Okay, folks, this really should go without saying, but please, please, for the love of all that is holy and decent, don’t get into a pool if you’ve recently had diarrhea. Same goes for vomiting. I mean, really, how about not getting into the pool (or going into public at all) if anything liquid has been spewing out any of your orifices in the not-so-distant past?
I don’t mean to get graphic and disgusting here, but I’m trying to drive home a point that seems obvious to most people, but which is somehow totally lost on others.
The CDC recently released a reminder (which they apparently have to put out every year because some people just. don’t. get. it) about this very topic, just in time for the summer season. As part of their weekly “Morbidity and Mortality Weekly Report” (um, creepy title, don’t you think?), they warn the public that there has been a recent uptick in cases of cryptosporidium, which is a yucky parasite that can spread in pool water contaminated with infected poop.
There were at least 32 cases of cryptosporidium (often referred to as Crypto) at pools or water playgrounds in 2016, up from 16 in 2014, and about the same number in 2012 and 2013. In other words, the cases of Crypto have basically doubled as of last year. And although these numbers may be small, the Crypto parasite is not something anyone should mess around with.
Cryptosporidium sounds even more awful than your average stomach bug (which is saying a lot because stomach bugs are the absolute worst). Crypto can make you sick with diarrhea, stomach cramps, nausea, and vomiting for up to three whole weeks. Additionally, it can lead to really bad cases of dehydration, which is especially scary for our youngest kiddos and elderly folks.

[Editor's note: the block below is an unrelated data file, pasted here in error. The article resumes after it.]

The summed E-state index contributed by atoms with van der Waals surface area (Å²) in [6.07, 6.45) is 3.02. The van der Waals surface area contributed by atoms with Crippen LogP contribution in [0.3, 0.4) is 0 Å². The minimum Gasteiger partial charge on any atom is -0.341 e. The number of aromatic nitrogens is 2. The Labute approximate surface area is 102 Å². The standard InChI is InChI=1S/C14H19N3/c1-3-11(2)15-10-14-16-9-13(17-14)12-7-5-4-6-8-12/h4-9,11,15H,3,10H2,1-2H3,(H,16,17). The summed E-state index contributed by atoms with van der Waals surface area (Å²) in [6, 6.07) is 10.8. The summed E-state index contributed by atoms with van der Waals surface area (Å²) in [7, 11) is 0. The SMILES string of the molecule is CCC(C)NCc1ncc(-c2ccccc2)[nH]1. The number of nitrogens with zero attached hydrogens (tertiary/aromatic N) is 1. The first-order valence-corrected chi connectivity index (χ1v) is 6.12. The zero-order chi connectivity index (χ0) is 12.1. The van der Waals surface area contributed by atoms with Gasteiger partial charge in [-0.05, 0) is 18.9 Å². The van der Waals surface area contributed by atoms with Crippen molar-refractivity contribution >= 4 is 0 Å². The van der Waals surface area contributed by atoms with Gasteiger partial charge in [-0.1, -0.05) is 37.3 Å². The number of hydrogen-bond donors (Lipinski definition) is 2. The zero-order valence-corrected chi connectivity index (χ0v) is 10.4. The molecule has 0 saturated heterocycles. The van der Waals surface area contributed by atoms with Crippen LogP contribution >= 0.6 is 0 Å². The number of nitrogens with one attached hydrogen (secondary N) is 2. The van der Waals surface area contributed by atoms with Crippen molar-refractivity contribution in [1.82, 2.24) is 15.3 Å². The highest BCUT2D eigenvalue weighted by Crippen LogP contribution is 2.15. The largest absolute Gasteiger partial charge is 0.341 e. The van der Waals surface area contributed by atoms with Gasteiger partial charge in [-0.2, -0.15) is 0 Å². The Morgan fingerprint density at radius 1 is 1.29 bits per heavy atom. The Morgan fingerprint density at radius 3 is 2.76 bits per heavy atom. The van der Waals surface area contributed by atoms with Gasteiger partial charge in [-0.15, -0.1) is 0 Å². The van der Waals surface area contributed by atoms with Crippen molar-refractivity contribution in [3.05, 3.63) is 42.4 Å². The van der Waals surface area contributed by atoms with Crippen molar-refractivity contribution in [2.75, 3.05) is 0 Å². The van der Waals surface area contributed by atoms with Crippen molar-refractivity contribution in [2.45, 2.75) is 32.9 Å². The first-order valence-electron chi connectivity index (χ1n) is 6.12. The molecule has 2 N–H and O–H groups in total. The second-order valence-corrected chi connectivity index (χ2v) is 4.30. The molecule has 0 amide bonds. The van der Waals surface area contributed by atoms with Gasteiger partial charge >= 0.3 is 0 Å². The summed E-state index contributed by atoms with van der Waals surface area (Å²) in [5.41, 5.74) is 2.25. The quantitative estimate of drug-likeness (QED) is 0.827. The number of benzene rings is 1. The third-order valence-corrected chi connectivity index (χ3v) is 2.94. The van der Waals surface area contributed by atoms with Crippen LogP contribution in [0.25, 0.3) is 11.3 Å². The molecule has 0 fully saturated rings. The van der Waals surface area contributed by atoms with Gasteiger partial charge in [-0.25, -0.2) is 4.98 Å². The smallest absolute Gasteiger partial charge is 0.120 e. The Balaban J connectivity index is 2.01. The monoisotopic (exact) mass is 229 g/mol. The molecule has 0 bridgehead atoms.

One of the problems with cryptosporidium is that it isn’t easily killed by chlorine and can survive up to 10 days even in water that has been properly treated (hearty little bastards!). And it only takes one mouthful of contaminated pool water to get sick.
Now, I know not everyone gets into the pool with the intent to drink the water, but anyone who has kids knows there is no way to stop this kind of thing from happening, at least sometimes. And honestly, it’s not our responsibility to take every precaution to make sure our kids don’t gulp someone’s diarrhea when they go for a dip in a public pool. The burden is on each and every one of us to have the common decency not to bring sick kids to public places like pools.
The CDC has some more Captain Obvious of tips for all pool-goers this summer. These include not freaking going into the pool if you’ve recently had diarrhea; making sure you wait at least two weeks before swimming if you’ve been infected with Crypto; showering before getting into the water to remove all possible germs; giving your kids frequent bathroom breaks; and making sure you check and double-check your kids’ swim diapers for poop.
Now, before you swear off pools altogether this summer (and in researching and writing this, I’m getting pretty close to doing that myself), remember that properly treated pools kill most germs and are generally safe. But also keep in mind that not all pools are properly cleaned or maintained, and not all of your fellow humans take proper cleanliness precautions. And as for lakes and other non-chlorinated water, all bets are off, my friends: Enter at your own risk.
The good news is that I’m pretty sure most of us would not bring our puking/diarrhea selves or kids into a body of water filled with other humans. So outbreaks of nasty bugs in pools and other bodies of water tend to be on the somewhat rare side. Really, we shouldn’t spend our summers worrying about things like this. We should try our best to enjoy all the opportunities for fun in the water that we can.
However, I don’t think I’m ever going to get the image of a diarrhea-contaminated pool out of my head, at least not for a good, long while.
And listen up: I know that sometimes shit happens (literally) and you had no idea you or your kid weren’t feeling well when you entered the pool grounds. I guess I’ll give you a break if that was truly the case.
But to anyone out there who thinks for one second that it is remotely okay to take a dip in a public pool after having diarrhea that day, or even a day or two ago, I hope we never meet. And I sure as hell better not see your poop-face at my local pool this summer.